Pope Francis advises that in proclaiming Christ, we are not only concerned with what is right and good, but also with the beautiful. He affirms that “every expression of true beauty can thus be acknowledged as a path leading to an encounter with the Lord Jesus.”[8] He warns that this must never become some kind of relativist asceticism, where beauty is isolated from its inseparable bonds with truth and goodness. It is nevertheless a valuable tool; it is a means by which catechists can attract the attention of their students by appealing to their senses.

I, like many others, have certainly noticed that modern young people are incredibly attentive to the visual image. To attract their attention, it is usually sufficient to allow them to hold beautifully presented pieces of art work, mounted on wood if possible. By simply asking what they think the artist is trying to tell us, a remarkable discussion almost invariably follows. Students who cannot be reached by fine words can often be touched by beautiful images. For this reason, Pope Francis advises that “a formation in the via pulchritudinis ought to be part of our effort to pass on the faith.”[9]

The Moral Dimension of Catechesis

Pope Francis also gives attention to the moral component of catechesis. Changes in behavior ought to follow from one’s relationship with Christ. This is the motive for rejecting the evils and sins that endanger our life with Christ. To put it in the words of the Gospel, “if you love me, you will keep my commandments” (Jn. 14:15).

In our teaching of the moral ramifications of life in Christ, we are told to avoid striking the pose of “dour judges bent on rooting out every threat and deviation.” Instead, we should appear as “joyful messengers of challenging proposals, guardians of the goodness and beauty which shine forth in a life of fidelity to the Gospel.”[10]

Mystagogical Renewal

Finally, Pope Francis expresses a preference for a catechetical methodology: mystogogical renewal. “This basically has to do with two things: a progressive experience of formation involving the entire community, and a renewed appreciation of the liturgical signs of Christian initiation.”[11]

How can we ensure that the faith is being passed on in a way that involves the entire community? How can we induct children into a proper understanding of the liturgical signs and allow them to see the link between this and the Revelation of God revealed in the Bible? In posing these challenges, Pope Francis is merely presenting the ancient teaching of the Church, reiterated most recently in Verbum Domini in 2010. Mystagogical renewal aims to emphasize the link between the Scriptures and the liturgy and make this explicit in our catechetical practice: “To understand the Word of God, then, we need to appreciate and experience the essential meaning and value of the liturgical action.”[12]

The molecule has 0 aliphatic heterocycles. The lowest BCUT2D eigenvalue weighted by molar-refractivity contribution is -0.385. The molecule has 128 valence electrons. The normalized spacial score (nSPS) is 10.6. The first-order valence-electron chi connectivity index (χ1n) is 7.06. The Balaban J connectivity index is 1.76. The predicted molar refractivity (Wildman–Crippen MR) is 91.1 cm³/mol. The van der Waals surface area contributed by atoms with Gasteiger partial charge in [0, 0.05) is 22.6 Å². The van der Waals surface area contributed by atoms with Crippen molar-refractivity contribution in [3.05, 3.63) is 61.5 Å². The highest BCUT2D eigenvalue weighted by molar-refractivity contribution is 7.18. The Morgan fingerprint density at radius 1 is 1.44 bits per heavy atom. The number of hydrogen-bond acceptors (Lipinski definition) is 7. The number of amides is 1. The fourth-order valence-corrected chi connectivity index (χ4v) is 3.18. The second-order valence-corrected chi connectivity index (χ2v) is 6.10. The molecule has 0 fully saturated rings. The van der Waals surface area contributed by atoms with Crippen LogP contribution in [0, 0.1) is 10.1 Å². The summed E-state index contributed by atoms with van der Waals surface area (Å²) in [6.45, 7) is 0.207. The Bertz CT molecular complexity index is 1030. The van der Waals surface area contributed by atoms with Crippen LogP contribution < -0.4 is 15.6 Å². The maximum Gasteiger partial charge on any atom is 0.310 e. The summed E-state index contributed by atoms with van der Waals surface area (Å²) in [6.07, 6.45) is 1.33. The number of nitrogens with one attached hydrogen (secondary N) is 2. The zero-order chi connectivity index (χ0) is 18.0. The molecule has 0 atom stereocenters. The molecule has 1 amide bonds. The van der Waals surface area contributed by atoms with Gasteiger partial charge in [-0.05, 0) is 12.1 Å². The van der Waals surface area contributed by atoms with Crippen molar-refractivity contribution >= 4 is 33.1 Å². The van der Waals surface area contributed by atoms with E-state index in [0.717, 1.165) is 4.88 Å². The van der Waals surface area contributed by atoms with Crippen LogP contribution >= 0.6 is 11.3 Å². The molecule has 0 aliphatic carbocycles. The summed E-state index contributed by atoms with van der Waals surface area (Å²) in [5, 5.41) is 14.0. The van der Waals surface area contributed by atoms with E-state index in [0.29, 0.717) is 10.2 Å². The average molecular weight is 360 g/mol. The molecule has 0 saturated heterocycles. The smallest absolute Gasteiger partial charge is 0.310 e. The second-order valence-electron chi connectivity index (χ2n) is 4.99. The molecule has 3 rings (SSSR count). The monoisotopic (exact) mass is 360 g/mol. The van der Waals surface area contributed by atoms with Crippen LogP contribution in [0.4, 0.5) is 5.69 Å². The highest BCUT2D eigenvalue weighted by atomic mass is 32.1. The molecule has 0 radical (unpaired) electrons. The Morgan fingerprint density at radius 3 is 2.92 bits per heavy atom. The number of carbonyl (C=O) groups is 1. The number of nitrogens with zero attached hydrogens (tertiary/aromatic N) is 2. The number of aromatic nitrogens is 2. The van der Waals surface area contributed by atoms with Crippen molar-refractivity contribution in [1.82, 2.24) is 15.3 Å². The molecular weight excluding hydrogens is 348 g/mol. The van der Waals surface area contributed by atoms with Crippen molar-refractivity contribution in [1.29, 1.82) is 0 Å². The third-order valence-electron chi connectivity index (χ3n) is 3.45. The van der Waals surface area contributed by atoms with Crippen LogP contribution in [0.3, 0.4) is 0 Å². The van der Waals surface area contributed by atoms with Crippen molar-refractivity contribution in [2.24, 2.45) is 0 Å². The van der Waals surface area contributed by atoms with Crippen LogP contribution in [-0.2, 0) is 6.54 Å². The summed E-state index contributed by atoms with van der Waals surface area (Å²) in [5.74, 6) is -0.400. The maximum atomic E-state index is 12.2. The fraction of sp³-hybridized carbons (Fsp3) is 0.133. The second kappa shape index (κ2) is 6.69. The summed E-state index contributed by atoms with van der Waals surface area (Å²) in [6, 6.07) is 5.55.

We could, then, sum up the vision of Pope Francis for catechesis in four simple statements.

  1. We need to begin with the Kerygma, and continually reflect on it.
  2. Catechesis requires an attractive presentation and the integration of every dimension of the person within a community journeying towards God.
  3. We must emphasize “mystagogy”—working through the concrete liturgical signs we find in the sacraments and linking these with the mysteries revealed in the scriptures.
  4. The sacraments are indispensable in passing on the faith of the Church, as they draw people to Christ’s ongoing real presence in the world.



[1] Pope Francis, Evangelii Gaudium (Vatican City: Liberia Editrice Vaticana, 2013), art. 164.

[2] Ibid., art. 165.

[3] Pope Francis, Lumen Fidei (Vatican City: Liberia Editrice Vaticana, 2013), art. 40.

[4] Ibid., art. 40.

[5] Ibid.

[6] Ibid.

[7] Ibid., art. 48.

[8] Evangelii Gaudium, art. 167.

[9] Ibid.

[10] Ibid.

[11] Ibid.

[12] Benedict XVI, Verbum Domini (Vatican City: Liberia Editrice Vaticana, 2013), art. 52.


Dr. Gerard O’Shea is a Catholic School Principal and Part-time Lecturer at the John Paul II Institute in Melbourne. For more information on this initiative, please contact Gerard O’Shea on [email protected]  or The Marriage and Family Office at the Maryvale Institute: [email protected].

This article was originally on pages 12-13 of the printed edition.


This article is from The Catechetical Review (Online Edition ISSN 2379-6324) and may be copied for catechetical purposes only. It may not be reprinted in another published work without the permission of The Catechetical Review by contacting [email protected]